# Given a function $\alpha$ of bounded variation, show that: $\lim_{n \rightarrow \infty} \int_{0}^{1} x^n d\alpha(x) =\alpha(1) - \alpha(1-)$

Given a function $$\alpha$$ of bounded variation on $$[0,1]$$, show that: $$\lim_{n \rightarrow \infty} \int_{0}^{1} x^n d\alpha(x) =\alpha(1) - \alpha(1-)$$. Where $$\alpha(1-)$$ is the left sided limit.

First off, I can't see how this limit is not $$0$$, I know it is zero if $$\alpha$$ is continuous. I'm still trying to find an example of a discontinuous $$\alpha$$ for which this limit is different than zero.

Now, this is what I've attempted for this limit: Since $$\alpha$$ is of bounded variation, $$\alpha = \beta - \gamma$$ for $$\beta$$ and $$\gamma$$ increasing functions. So it suffices to show this for an increasing function, say $$\beta$$.

So, $$\int_{0}^{1} x^n d\beta(x) = \int_{0}^{1-\epsilon} x^n d\beta(x) + \int_{1-\epsilon}^{1} x^n d\beta(x)$$ for all $$\epsilon \in (0,1)$$.

Then, $$0\le \int_{0}^{\epsilon}x^nd\beta(x) \le \epsilon^n(\beta(\epsilon) - \beta(0))$$, so that $$\lim_{n \rightarrow \infty} \int_{0}^{1-\epsilon} x^n d\beta(x) = 0$$. This means that $$\lim_{n \rightarrow \infty} \int_{1-\epsilon}^{1} x^n d\beta(x)$$ should be equal to $$\alpha(1) - \alpha(1-)$$. But I still don't know how to prove this.

• Why is $$0\le \int_{0}^{\epsilon}x^nd\beta(x) \le \epsilon^n(\beta(\epsilon) - \beta(0))$$ true? If you're using $0 \leq x^n \leq 1$ and monotonicity of integration, then why is it $\epsilon^n\big(\beta(\epsilon)-\beta(0)\big)$ instead of $\epsilon\big(\beta(\epsilon)-\beta(0)\big)$? Why the exponent $n$? – stressed out Mar 11 at 17:11
• Take $\alpha(x)=0$ for $x<1$ and $\alpha(1)=1$. Then the answer is just $\alpha(1)-\alpha(1-)=1-0=1$. – Alex R. Mar 11 at 17:36
• @stressedout Because by the mean value theorem for integrals there is a value $x_0 \in (0,\epsilon)$ with such that $\int_{0}^{\epsilon}x^nd\beta(x) = x_0^n(\beta(\epsilon) - \beta(0))$ and since $x^n$ is increasing, I could just take $\epsilon^n$ so that $\int_{0}^{\epsilon}x^nd\beta(x) \le \epsilon^n(\beta(\epsilon) - \beta(0))$ because $x_0\leq\epsilon$ and because $\beta$ is increasing. – user397146 Mar 11 at 18:56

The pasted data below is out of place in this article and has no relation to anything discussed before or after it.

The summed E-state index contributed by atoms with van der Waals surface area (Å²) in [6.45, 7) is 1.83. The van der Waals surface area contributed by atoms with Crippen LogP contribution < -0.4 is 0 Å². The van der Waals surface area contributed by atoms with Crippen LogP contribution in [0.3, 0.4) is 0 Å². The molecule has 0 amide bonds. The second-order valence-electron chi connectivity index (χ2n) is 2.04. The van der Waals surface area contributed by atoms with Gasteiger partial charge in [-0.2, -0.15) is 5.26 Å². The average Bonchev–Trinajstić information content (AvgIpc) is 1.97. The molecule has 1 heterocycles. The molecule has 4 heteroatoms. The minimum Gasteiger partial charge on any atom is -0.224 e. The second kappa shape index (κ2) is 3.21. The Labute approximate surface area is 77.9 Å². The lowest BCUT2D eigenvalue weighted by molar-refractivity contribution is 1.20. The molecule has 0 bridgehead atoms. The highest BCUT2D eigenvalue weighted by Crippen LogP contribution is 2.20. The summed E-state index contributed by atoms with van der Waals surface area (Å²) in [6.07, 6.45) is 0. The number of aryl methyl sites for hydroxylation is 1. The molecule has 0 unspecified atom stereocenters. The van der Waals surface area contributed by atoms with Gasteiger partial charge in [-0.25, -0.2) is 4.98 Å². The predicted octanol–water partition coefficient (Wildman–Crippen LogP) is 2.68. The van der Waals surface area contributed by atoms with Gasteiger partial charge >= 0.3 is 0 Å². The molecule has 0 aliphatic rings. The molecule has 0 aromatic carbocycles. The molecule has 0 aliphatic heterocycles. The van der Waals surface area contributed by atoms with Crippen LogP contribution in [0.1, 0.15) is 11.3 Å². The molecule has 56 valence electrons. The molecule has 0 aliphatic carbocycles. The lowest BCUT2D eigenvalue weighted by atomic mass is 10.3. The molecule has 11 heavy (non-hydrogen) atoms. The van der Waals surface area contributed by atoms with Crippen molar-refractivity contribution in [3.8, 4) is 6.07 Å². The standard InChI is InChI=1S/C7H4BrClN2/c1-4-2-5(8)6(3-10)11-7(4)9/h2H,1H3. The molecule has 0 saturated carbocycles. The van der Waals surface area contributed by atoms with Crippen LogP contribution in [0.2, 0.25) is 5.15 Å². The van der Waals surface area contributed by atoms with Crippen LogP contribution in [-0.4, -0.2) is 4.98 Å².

Among the many ways to prove this, we can use integration by parts to get

$$\int_0^1 x^n \, d\alpha(x) = 1\cdot\alpha(1) - 0\cdot \alpha(0) - \int_0^1 \alpha(x) dx^n = \alpha(1) - n\int_0^1 x^{n-1} \alpha(x) \,dx$$

Changing variables with $$x= u^{1/n}$$ in the integral on the RHS, we get

$$\int_0^1 x^n \, d\alpha(x) = \alpha(1) - \int_0^1 \alpha(u^{1/n}) \,du$$

Since $$\alpha(u^{1/n}) \to \alpha(1-)$$ as $$n \to \infty$$ for $$0 < u < 1$$ and $$\alpha$$ is bounded, we have by the dominated convergence theorem

$$\lim_{n \to \infty}\int_0^1 x^n \, d\alpha(x) = \alpha(1) - \alpha(1-)$$

You have already shown that for the non-decreasing function $$\beta$$ (arising in the Jordan decomposition of $$\alpha$$)

$$\lim_{n \to \infty} \int_0^{1 - \epsilon}x^n \, d\beta(x) = 0$$

Over the interval $$[1-\epsilon, 1]$$ we have for $$n > 1/\sqrt{\epsilon}$$,

$$\int_{1 - 1/n^2}^1 x^n \, d\beta(x) \leqslant \int_{1 - \epsilon}^1 x^n \, d\beta(x) \leqslant \beta(1) - \beta(1-\epsilon)$$

Thus,

$$\left( 1 - 1/n^2 \right)^n (\beta(1) - \beta(1 - 1/n^2)) \leqslant \int_{1 - \epsilon}^1 x^n \, d\beta(x) \leqslant \beta(1) - \beta(1-\epsilon)$$

Taking the limit as $$n \to \infty$$ we get

$$\beta(1) - \beta(1-) \leqslant \liminf_{n \to \infty} \int_{1 - \epsilon}^1 x^n \, d\beta(x) \leqslant \limsup_{n \to \infty} \int_{1 - \epsilon}^1 x^n \, d\beta(x) \leqslant \beta(1) - \beta(1 - \epsilon)$$

Since this is true for arbitrarily small $$\epsilon$$ it follows that

$$\lim_{n \to \infty}\int_0^1 x^n \, d\beta(x) = \beta(1) - \beta(1-)$$

The same argument applies to $$\gamma$$, and this leads to the desired result.